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Snowden statue kicks off New York art festival
Culture & Life

Snowden statue kicks off New York art festival

1 3 min. 08.08.2015 From our online archive
A cement head statue of America's most-wanted whistleblower Edward Snowden, once famously confiscated by police, returned to public display in New York on Friday to kick off a street art festival.

(AFP) A cement head statue of America's most-wanted whistleblower Edward Snowden, once famously confiscated by police, returned to public display in New York on Friday to kick off a street art festival.

The 45-kilo likeness stands proud on a plinth in Manhattan's tourist-clogged Little Italy neighborhood, to be guarded round the clock until the weekend Lo Man Art Festival closes.

"If any shenanigans begin they (volunteers) find our security guards and we make sure we keep everyone safe," says comedy manager Wayne Rada, who founded the festival and Little Italy Street Art Project.

Coming four months after it hit the headlines for being erected on a war memorial without permission, organizers hope it'll help put the small art festival on the map.

The statue, or bust, takes up pride of place on empty ground nicknamed "temper tot lot" for two towering depictions of angry toddlers by artist Ron English.

"If there's a little bit of talk or eyebrow raising that's not a bad thing," says Rada.

"All they (the artists) want to do is show off the Snowden bust and create a discussion -- whether you agree or disagree, that really doesn't matter."

Artists Jeff Greenspan and Andrew Tider say they erected the bust on an American Revolution war memorial in Brooklyn last April "to highlight those who sacrifice their safety in the fight against modern-day tyranies.

"It would be a dishonor to those memorialized here to not laud those who protect the ideals they fought for, as Edward Snowden has," they said.

The 32-year-old former contractor at the US National Security Agency, has lived in exile in Russia since 2013 after revealing the extent of mass spying programs by the United States and its allies.

The US administration has branded him a hacker and a traitor who endangered lives, but he has been twice nominated for the Nobel Peace Prize and won a string of international free speech awards.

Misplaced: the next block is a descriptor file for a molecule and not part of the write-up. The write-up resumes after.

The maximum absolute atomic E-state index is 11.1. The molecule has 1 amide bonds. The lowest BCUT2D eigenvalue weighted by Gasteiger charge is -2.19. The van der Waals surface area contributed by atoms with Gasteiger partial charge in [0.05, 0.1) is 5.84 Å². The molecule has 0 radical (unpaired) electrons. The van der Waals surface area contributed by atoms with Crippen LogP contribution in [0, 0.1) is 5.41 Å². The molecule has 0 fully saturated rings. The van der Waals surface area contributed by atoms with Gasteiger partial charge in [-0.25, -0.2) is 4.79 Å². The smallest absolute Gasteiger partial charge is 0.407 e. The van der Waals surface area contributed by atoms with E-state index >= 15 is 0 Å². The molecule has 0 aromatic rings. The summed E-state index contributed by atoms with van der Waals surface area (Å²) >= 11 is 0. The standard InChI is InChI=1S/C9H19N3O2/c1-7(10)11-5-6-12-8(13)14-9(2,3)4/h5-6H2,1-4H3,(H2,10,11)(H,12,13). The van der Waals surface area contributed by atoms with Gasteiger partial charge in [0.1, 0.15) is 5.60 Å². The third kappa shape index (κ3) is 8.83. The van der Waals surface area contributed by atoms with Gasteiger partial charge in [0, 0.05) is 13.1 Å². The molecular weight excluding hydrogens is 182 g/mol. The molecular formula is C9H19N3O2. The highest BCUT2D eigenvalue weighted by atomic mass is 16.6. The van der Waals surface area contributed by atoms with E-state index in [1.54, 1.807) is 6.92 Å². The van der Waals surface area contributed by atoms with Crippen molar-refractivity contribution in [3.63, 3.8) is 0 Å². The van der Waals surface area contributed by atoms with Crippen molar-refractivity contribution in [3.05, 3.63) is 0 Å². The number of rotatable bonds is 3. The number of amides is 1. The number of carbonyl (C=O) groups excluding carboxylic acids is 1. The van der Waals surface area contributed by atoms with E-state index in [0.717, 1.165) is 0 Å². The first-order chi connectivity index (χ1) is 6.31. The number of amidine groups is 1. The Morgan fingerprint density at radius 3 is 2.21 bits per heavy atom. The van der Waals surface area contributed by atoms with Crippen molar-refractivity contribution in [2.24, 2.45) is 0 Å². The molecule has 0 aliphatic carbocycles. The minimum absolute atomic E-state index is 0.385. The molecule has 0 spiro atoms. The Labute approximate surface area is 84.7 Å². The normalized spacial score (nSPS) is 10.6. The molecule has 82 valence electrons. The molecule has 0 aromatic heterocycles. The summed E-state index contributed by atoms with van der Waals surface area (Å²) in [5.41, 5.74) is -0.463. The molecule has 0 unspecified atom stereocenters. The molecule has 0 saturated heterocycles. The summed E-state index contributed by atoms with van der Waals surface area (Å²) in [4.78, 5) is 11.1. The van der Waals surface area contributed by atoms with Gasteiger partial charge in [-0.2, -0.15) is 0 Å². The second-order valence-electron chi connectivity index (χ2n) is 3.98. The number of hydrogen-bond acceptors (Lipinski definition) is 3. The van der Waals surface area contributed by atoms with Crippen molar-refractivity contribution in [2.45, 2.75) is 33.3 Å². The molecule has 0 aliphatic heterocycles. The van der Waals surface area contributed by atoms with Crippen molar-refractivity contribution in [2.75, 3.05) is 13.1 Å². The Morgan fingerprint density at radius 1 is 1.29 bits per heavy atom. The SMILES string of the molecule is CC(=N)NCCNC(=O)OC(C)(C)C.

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Fist shaking

Rada says he set up the festival to relive the glory days of street art, which in the 70s and 80s cemented New York's status as world capital of sub-culture and coolest place on the planet.

Two dozen acclaimed mural artists from around the world have been invited to create original work across Lower Manhattan.

Organizers hope that up to 60,000 people will visit the 21 odd pieces of art on display around the area, film events and children's activities.

Rising rents have forced out many artists and musicians, and it has become trendy to dismiss Manhattan as a mecca to corporate money-making, where the subculture scene is on the skids.

"I think we can keep it relevant but we have to fight for it," Rada said. It took "a lot of fist-shaking" to convince people that street murals would be a good idea, he added.

"I tried to explain to them that New York City is the nexus of the universe for art and culture, so we should do something that reflects that."

English painted his pink temper tot specially for the festival. It depicts his daughter Zephyr and is pair to son Mars, in green, which was painted the day before Hurricane Sandy struck in 2012.

The paintings are three stories high, as if the toddlers were swept into the air out of their control -- but with bulging muscles to reflect the terror that young tots can inspire.

"This is the big summer of the return of street art," says English. 

He now lives in Beacon, an art community in the Hudson Valley, and says he was one of the first pushed out of Manhattan by rent hikes.

"The thing that makes all the wealthy people want to be here is the art and the culture, and if you squeeze that out, then they're going to leave too," he said.

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